9.4.1.1        If, as in  compliance monitoring, the concentration of analytes in the
                              sample is being checked against a regulatory concentration limit, the

Draft, January 2001                                                                                  19

-------
Method 200.9
                              spiking level shall be at that limit or at 1-5 times the background
                              concentration of the sample, whichever is greater.

               9.4.1.2       If the concentration of analytes in a sample is not being checked against a
                              regulatory concentration limit, the spike shall be at 1-5 times the
                              background concentration of the sample.

               9.4.1.3       For solid and sludge samples, the concentration added should be expressed
                              as mg/kg and is calculated for a one gram aliquot by multiplying the
                              added analyte concentration (mg/L) in solution by the conversion factor
                              100 (mg/L x O.lL/O.OOlkg = 100, Section 12.4). (For notes on Ag, see
                              Sections  1.6).

        9.4.2  Assessing spike recovery.

               9.4.2.1        To determine the background concentration (B), analyze one sample
                              aliquot from each set of 10 samples from each site or discharge according
                              to the procedure in Section 11. If the expected background concentration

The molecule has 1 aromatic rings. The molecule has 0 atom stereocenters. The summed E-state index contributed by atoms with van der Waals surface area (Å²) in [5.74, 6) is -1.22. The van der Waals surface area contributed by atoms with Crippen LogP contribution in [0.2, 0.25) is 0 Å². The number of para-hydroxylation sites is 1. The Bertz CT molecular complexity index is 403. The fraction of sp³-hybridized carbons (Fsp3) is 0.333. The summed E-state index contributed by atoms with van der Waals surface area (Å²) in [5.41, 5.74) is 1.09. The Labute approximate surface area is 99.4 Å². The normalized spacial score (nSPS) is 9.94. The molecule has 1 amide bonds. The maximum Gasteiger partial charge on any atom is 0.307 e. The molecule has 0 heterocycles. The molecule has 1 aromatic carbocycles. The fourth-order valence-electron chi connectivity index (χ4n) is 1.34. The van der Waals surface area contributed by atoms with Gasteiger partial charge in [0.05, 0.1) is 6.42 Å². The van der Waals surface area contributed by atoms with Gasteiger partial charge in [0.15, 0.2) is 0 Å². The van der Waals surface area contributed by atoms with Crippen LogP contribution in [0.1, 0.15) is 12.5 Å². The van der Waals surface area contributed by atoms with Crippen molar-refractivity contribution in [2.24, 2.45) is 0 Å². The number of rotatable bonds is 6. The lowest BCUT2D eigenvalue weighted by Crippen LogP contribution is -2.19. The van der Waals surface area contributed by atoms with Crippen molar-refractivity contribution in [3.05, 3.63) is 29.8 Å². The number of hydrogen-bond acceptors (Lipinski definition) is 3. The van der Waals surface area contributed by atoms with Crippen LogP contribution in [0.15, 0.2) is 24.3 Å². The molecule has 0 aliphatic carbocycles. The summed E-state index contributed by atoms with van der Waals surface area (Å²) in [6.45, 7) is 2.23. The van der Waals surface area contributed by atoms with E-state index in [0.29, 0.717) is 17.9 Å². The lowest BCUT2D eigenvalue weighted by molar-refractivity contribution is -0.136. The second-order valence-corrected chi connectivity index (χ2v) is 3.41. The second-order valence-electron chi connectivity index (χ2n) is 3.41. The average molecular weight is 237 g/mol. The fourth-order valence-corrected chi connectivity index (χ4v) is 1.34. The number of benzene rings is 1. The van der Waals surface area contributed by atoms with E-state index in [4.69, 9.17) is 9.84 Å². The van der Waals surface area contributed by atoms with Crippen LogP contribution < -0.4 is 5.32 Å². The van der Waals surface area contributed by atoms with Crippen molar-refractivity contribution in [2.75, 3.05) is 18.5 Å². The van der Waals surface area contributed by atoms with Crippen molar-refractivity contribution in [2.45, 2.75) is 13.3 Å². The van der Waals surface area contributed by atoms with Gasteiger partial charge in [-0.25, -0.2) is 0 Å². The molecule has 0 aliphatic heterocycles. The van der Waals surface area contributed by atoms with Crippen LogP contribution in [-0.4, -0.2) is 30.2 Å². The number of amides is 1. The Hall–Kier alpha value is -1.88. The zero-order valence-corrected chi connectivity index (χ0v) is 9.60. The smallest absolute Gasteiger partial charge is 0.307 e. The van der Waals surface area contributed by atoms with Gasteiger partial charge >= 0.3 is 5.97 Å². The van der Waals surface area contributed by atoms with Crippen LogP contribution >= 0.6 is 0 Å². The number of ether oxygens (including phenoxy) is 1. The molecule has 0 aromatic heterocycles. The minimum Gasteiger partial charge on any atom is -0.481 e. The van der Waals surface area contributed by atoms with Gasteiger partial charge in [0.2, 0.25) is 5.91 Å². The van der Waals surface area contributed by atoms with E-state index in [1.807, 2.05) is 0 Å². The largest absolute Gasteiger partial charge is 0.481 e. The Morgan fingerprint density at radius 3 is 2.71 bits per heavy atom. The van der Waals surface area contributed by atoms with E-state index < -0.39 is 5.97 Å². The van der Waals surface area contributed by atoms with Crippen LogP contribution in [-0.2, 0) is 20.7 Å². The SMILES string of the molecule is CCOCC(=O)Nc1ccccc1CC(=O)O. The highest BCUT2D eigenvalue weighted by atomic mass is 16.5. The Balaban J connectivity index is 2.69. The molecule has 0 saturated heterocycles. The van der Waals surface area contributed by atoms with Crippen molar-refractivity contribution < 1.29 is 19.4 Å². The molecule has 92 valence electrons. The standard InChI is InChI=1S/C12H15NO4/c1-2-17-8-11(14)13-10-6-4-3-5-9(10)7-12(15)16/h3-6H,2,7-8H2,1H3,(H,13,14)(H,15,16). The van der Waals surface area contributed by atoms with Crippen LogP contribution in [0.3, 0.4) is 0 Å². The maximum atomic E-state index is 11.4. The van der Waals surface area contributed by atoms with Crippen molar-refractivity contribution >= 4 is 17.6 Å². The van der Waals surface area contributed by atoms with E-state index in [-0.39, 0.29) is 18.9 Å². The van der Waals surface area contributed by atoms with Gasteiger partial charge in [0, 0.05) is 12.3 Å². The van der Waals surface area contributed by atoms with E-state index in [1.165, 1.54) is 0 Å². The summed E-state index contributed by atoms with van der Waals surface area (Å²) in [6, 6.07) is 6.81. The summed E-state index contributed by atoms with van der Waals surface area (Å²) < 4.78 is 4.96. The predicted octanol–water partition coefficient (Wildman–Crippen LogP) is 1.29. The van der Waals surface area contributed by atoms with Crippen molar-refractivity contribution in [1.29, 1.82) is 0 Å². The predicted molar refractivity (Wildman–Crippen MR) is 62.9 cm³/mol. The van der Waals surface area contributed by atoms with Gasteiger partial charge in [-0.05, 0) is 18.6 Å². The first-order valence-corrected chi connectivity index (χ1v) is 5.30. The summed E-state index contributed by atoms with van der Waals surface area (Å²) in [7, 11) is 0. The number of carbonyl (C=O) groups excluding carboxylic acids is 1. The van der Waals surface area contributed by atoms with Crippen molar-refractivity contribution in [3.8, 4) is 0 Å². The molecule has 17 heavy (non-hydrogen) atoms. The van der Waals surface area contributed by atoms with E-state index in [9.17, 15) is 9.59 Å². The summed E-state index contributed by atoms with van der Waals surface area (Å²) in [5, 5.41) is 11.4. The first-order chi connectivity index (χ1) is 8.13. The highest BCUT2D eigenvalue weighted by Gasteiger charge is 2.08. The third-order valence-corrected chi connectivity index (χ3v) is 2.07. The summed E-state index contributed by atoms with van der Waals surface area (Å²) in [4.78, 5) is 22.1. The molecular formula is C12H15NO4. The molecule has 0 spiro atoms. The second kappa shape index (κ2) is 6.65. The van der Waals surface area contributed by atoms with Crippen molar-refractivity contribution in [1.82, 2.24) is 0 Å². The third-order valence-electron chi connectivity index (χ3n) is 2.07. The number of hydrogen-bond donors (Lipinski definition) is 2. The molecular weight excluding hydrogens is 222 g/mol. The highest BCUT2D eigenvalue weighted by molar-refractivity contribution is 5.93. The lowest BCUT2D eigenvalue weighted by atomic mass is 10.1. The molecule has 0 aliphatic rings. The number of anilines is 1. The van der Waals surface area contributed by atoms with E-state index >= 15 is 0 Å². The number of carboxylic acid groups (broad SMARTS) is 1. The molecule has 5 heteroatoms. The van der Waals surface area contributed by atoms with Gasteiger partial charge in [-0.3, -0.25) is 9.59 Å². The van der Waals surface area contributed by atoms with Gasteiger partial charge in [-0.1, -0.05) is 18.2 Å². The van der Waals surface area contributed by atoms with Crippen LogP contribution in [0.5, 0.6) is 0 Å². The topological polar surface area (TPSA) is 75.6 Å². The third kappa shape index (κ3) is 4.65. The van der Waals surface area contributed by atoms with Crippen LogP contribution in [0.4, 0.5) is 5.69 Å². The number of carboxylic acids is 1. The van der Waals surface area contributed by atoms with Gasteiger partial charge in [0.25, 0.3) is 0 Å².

is known from previous experience or other knowledge, the spiking level
                              may be established a priori.

               9.4.2.2       Prepare a standard  solution to produce an appropriate concentration in the
                              sample (Section 9.4.1).
       NOTE:  The concentration of iron and aluminum in solids can vary greatly and is not
       necessarily predictable.  Fortifying these analytes in routine samples at the same concentration
       used for the OPR may prove to be of little use in assessing data quality for these analytes.  For
       these analytes sample dilution and reanalysis is recommended.  After subtraction of the OPR
       spike, the calculated sample concentration after dilution should agree within 10% of the original
       determination of sample concentration. Also, if specified by the data user, laboratory or
       program, samples can be fortified at higher concentrations, but even major constituents should
       be limited to <25 mg/L so as not to alter the sample matrix and possibly affect the analysis.	

               9.4.2.2       Spike two additional sample aliquots with the spiking solution and analyze
                              these aliquots to determine the concentration after spiking (A).  Calculate
                              the percent recovery (P) in each aliquot (Equation 2).
20                                                                                  Draft, January 2001

-------
                                                                                       Method 200.9
                                           Equation 2
                                                  (A- B}
                                      p= 100*-	-
                                                      T
                              where:
                                     P = Percent recovery
                                     A = Measured concentration ofanalyte after spiking
                                     B = Measured concentration ofanalyte before spiking